Examples of Evolutionary Adaptation

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Adaptation, in evolutionary terms, is the process that species go through in order to become accustomed to an environment. Over many generations, through the process of natural selection, organisms’ physical and behavioral features adapt to function better in the face of environmental challenges. Adaptations are slow and incremental, and the result of successful adaptation is always beneficial to an organism.

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Adaptation, in evolutionary terms, is the process that species go through in order to become accustomed to an environment. Over many generations, through the process of natural selection, organisms’ physical and behavioral features adapt to function better in the face of environmental challenges. Adaptations are slow and incremental, and the result of successful adaptation is always beneficial to an organism. Snakes lost their legs to fit into underground spaces, mice grew large ears to hear predators at night, and giraffes developed long necks to reach the leaves on tall trees and bend down to drink water. Vestigial organs are by-products of evolutionary adaptations that are no longer useful in a species' environment, and are not considered adaptations.

Snakes And Legs

Before snakes slithered, they had limbs similar to those of lizards. To better adapt to their environment of small holes in the ground, they lost their legs. Without legs, snakes were able to fit into a tighter space in which they could hide from predators. The first species of snakes existed at a time when most reptiles didn't go above the ground for their prey, but burrowed around in search of food, so this adaptation was particularly helpful. Modern boas and pythons actually still have small stubs where their legs used to be millions of years ago.

Mice And Large Ears

Mice have very large ears as a result of evolutionary adaptation. Mice are nocturnal creatures, meaning they are primarily active at night, but they do not have night vision. Instead, they adapted to activity in the dark by developing incredible hearing capabilities. Mice can hear oncoming predators earlier than they could without their relatively large ears. Coupled with their quickness, mice can use their heightened auditory senses to escape from a snake or bird of prey before it is too late. Compared with the small ears of rats, it's easy to see why one animal is a quick and nimble forest-dweller, while the other is more of a lumbering scavenger that relies in part on human garbage.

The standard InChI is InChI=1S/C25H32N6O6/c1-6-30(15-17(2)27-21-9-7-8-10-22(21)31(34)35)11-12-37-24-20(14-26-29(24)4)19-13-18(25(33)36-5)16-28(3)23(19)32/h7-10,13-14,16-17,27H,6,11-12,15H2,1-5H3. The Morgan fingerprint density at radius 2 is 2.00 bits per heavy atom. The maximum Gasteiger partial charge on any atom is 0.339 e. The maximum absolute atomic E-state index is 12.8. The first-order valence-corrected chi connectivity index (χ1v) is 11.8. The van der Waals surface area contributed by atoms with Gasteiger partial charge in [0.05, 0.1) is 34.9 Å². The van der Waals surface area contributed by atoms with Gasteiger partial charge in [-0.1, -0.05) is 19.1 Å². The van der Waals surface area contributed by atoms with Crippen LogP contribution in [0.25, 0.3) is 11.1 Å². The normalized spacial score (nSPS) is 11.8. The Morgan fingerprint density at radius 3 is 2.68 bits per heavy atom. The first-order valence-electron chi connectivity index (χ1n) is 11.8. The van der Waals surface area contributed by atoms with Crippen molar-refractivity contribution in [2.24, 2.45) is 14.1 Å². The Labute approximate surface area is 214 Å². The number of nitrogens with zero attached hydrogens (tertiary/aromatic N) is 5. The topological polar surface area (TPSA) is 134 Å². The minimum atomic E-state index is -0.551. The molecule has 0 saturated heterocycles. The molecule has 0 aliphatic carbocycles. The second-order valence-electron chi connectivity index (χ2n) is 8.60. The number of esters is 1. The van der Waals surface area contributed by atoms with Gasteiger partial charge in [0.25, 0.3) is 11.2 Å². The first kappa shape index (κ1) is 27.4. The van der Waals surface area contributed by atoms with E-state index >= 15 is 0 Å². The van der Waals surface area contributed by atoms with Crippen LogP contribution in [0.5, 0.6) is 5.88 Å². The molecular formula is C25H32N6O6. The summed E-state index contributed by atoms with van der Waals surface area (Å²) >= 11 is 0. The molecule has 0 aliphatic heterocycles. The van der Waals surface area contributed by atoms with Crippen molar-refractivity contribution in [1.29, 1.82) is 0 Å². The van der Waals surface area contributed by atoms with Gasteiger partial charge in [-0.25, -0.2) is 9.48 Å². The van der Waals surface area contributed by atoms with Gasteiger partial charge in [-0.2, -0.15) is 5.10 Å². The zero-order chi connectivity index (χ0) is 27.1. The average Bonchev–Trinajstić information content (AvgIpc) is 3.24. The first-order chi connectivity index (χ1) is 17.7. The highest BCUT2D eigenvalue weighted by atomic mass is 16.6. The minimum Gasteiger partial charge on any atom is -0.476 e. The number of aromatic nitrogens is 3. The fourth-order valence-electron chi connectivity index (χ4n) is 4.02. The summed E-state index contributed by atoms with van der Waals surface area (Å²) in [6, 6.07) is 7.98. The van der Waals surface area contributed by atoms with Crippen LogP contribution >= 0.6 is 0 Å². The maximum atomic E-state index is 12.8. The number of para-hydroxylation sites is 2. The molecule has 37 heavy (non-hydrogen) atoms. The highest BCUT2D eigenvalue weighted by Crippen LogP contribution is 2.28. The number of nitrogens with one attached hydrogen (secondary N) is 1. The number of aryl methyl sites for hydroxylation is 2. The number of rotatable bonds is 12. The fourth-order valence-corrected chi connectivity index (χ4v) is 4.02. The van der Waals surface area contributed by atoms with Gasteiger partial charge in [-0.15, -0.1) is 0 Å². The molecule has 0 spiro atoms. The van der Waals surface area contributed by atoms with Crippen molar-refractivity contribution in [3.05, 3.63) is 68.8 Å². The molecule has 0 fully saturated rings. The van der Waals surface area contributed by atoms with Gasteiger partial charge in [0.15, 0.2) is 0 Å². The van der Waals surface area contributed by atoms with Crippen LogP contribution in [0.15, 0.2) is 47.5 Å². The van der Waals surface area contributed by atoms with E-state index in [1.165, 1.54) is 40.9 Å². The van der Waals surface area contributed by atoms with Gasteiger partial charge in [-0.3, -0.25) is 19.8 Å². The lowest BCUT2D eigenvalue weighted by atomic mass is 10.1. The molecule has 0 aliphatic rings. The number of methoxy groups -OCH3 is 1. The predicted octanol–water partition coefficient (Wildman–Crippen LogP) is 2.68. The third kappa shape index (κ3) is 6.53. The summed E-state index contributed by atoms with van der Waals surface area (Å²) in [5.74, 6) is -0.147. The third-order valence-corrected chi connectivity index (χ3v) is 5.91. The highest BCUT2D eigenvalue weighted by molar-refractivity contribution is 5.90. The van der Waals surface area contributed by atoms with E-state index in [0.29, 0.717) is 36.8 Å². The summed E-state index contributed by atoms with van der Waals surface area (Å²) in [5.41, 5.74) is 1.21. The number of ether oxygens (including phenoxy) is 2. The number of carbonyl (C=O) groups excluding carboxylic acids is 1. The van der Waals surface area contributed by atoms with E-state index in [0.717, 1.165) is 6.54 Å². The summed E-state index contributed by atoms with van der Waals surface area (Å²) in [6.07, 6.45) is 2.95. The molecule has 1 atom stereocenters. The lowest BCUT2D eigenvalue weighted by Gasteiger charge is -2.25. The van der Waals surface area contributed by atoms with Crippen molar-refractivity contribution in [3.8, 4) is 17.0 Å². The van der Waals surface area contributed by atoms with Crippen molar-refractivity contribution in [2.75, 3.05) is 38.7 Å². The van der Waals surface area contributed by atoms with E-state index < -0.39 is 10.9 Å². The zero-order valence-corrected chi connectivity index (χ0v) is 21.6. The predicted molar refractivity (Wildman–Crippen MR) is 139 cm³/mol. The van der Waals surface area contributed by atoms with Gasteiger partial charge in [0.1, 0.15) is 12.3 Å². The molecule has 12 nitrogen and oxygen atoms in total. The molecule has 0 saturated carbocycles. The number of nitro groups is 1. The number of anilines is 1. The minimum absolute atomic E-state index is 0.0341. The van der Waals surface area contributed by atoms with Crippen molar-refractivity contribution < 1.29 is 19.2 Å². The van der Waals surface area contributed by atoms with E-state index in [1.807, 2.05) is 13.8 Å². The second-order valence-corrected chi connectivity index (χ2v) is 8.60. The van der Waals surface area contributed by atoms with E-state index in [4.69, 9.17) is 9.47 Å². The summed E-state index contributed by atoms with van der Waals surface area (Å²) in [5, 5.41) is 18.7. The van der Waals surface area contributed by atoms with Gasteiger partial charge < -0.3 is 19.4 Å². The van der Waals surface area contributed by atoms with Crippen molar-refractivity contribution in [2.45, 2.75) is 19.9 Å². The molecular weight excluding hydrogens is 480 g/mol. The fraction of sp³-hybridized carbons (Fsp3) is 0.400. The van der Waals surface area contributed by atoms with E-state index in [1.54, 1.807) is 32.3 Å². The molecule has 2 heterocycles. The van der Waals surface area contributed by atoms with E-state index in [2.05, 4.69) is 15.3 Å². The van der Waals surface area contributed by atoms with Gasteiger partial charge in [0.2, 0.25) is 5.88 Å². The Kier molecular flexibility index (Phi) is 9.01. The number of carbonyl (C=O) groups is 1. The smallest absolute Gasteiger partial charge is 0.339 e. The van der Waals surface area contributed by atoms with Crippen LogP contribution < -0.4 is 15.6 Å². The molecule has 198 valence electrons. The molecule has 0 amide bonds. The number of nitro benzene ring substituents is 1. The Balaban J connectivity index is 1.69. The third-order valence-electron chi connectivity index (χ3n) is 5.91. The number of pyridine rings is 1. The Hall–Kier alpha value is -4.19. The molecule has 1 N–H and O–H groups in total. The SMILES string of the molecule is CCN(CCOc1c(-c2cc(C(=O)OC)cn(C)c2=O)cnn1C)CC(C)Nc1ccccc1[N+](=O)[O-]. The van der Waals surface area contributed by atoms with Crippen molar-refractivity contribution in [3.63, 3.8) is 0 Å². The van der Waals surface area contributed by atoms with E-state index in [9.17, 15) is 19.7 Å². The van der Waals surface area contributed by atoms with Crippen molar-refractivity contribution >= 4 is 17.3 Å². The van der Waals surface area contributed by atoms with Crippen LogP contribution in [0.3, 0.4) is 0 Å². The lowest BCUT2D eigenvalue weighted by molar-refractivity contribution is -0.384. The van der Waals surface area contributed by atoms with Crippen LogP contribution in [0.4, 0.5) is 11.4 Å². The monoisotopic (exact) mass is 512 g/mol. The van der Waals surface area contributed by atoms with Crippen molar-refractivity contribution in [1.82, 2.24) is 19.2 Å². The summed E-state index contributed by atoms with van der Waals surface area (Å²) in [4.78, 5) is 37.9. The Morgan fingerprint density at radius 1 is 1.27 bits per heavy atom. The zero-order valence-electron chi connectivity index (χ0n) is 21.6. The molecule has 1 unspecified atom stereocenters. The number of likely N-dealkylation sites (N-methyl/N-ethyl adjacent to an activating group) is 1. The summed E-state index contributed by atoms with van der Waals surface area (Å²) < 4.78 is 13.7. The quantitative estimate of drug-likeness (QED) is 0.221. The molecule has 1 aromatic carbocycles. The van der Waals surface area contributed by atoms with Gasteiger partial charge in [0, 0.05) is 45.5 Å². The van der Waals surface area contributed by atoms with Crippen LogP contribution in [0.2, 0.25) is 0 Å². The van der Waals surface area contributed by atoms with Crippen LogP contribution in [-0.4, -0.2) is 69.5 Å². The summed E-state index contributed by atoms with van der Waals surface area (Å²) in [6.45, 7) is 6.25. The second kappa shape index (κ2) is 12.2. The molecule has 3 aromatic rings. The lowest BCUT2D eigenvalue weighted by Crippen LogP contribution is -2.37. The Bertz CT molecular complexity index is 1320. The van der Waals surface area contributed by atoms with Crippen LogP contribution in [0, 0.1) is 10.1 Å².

Giraffes And Long Necks

One of the textbook examples of evolutionary adaptation is the long-necked giraffe. The evolution of the giraffe's long neck occurred so that the animal could reach leaves in taller trees. But the story of giraffe’s long necks is even more complex than that. Giraffes have very long legs, but they do not bend their knees. In order to to drink from a pool of water, they require a long neck that can reach all the way down to the water. In addition to reaching tall leaves and low water, giraffes’ neck length is useful for many purposes, including spars between males.

Vestigial Structures

A vestigial structure is a feature of an organism’s body that was once an adaptation shaped by natural selection, but which is no longer useful in their current environment. For example, some species of fish that live in completely dark caves have eyes, although their eyes cannot see and serve no function. Their ancestors who first came to the caves had eyes that they used to swim in sunlit water, and although those eyes were once adaptations to see, they are no longer necessary or useful. Scientists do not define these types of structures as adaptations. They were once adaptations, but once they become useless and vestigial, they are not a benefit to the species, and they have not appeared by the pressures of the environment and natural selection.

References

About the Author

Arlen Hershey has been writing science curriculum for informal science education organizations since 2006. She has written for Experiencia and Sea World. She has a bachelor's degree in biology from the University of Illinois.

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  • Mariusz Niedzwiedzki/iStock/Getty Images

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